Any rulebook you make about art can address whether art is GOOD or BAD. That's all it can do.

We had a debate in one of my classes about whether American Beauty was art, or whether it was too generic and commercialized to be art. And I really disliked American Beauty. Thought it was derivative and sensationalist and overpolished. But that doesn't make it art. It just makes it art of a lesser grade than all the movies that aren't all those bad things.

This is what makes performance art a valid art form, ja? People are allowed to do anything they want and call it art. But that doesn't necessarily make what they're doing interesting enough to appeal to people. So that's bad art unless it interests somebody. But then perhaps their art isn't having as much an effect on the crowd as somebody else's performance. So then we have art of varying quality. But it's all art.

I agree with Ebert in one way. Video games are not like movies, or like books. They are far more powerful, or at the very least far more practical.

Books and movies are completed experiences. For all we say we "dive into a book" we will always remain separate from it. We cannot change the book. It proceeds along without us. It is an experience that has already been created for us.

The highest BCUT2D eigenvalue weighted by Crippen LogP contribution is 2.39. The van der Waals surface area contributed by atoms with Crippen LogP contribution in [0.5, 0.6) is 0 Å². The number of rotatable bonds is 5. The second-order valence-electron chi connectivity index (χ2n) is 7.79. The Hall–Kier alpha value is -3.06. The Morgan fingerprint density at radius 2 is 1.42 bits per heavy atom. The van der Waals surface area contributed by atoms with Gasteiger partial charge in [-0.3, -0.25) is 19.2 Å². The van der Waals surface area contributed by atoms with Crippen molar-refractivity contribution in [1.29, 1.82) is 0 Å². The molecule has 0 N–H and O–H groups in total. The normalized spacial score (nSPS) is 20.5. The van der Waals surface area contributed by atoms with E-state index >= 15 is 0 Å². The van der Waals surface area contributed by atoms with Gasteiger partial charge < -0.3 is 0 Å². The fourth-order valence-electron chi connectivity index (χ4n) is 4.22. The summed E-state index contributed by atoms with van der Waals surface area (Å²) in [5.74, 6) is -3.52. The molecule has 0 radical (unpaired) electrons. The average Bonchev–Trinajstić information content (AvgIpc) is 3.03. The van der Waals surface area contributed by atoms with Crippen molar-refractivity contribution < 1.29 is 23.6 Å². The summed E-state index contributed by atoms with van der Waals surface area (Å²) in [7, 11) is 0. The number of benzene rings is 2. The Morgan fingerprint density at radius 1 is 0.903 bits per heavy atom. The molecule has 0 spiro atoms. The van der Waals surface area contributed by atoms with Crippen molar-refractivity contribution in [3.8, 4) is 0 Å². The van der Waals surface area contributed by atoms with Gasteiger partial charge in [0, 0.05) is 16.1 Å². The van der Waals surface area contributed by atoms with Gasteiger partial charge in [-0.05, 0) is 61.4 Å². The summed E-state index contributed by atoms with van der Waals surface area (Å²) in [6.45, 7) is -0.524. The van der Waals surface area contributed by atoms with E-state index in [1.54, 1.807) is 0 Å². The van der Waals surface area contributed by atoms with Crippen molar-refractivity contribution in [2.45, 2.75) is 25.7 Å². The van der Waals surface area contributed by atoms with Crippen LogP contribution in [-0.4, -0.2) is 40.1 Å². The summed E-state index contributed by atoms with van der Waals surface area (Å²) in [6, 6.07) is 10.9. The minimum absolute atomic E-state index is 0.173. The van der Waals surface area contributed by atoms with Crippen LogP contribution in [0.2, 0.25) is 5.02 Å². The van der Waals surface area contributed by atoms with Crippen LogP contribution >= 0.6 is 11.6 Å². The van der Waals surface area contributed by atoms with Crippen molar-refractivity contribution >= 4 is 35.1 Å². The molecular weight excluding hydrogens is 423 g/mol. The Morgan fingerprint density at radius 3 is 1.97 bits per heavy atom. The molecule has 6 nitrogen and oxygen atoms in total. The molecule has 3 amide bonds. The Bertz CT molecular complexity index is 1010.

Video games, on the other hand, more closely resemble architecture as an art form. When you design a video game, you are designing a space that players occupy. But you're doing more than that, because you also create the rules, the physics, and so you completely control the environment you create.

A video game could indeed be nothing more than an architecture simulator. It could also be a movie. Or it could be an animated book. It all takes the same programming language and the same set of skills. It's flexible.

Now, most game designers aren't advantaging themselves of these opportunities. They make linear games without much ambiguity. But that doesn't demean the art form. It just demeans their creations. Think of the world of gaming as Disneyworld. Lots of architecture goes into Disneyworld; all the buildings, however, are designed not for you to live in but as a linear experience that you pay money for. Disneyworld's an incredible place, but I wouldn't point to it and go, "See? Look at this trashy place? Proof that architecture will never be an art form!"